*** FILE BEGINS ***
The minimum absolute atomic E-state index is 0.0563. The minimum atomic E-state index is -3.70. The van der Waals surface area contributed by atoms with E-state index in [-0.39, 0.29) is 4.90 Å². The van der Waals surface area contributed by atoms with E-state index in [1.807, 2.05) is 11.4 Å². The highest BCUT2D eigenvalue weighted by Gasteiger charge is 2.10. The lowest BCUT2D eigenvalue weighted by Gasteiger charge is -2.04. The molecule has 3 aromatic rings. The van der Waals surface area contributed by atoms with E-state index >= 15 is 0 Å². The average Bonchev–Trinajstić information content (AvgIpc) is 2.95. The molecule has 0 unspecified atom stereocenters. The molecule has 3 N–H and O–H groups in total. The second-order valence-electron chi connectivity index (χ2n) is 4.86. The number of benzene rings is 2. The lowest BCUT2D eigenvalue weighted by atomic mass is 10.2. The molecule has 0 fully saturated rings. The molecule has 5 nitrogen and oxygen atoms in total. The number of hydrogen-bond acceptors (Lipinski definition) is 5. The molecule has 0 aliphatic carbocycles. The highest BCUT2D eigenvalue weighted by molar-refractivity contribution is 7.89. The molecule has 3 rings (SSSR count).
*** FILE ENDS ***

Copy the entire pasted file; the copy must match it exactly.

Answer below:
The minimum absolute atomic E-state index is 0.0563. The minimum atomic E-state index is -3.70. The van der Waals surface area contributed by atoms with E-state index in [-0.39, 0.29) is 4.90 Å². The van der Waals surface area contributed by atoms with E-state index in [1.807, 2.05) is 11.4 Å². The highest BCUT2D eigenvalue weighted by Gasteiger charge is 2.10. The lowest BCUT2D eigenvalue weighted by Gasteiger charge is -2.04. The molecule has 3 aromatic rings. The van der Waals surface area contributed by atoms with E-state index >= 15 is 0 Å². The average Bonchev–Trinajstić information content (AvgIpc) is 2.95. The molecule has 0 unspecified atom stereocenters. The molecule has 3 N–H and O–H groups in total. The second-order valence-electron chi connectivity index (χ2n) is 4.86. The number of benzene rings is 2. The lowest BCUT2D eigenvalue weighted by atomic mass is 10.2. The molecule has 0 fully saturated rings. The molecule has 5 nitrogen and oxygen atoms in total. The number of hydrogen-bond acceptors (Lipinski definition) is 5. The molecule has 0 aliphatic carbocycles. The highest BCUT2D eigenvalue weighted by molar-refractivity contribution is 7.89. The molecule has 3 rings (SSSR count).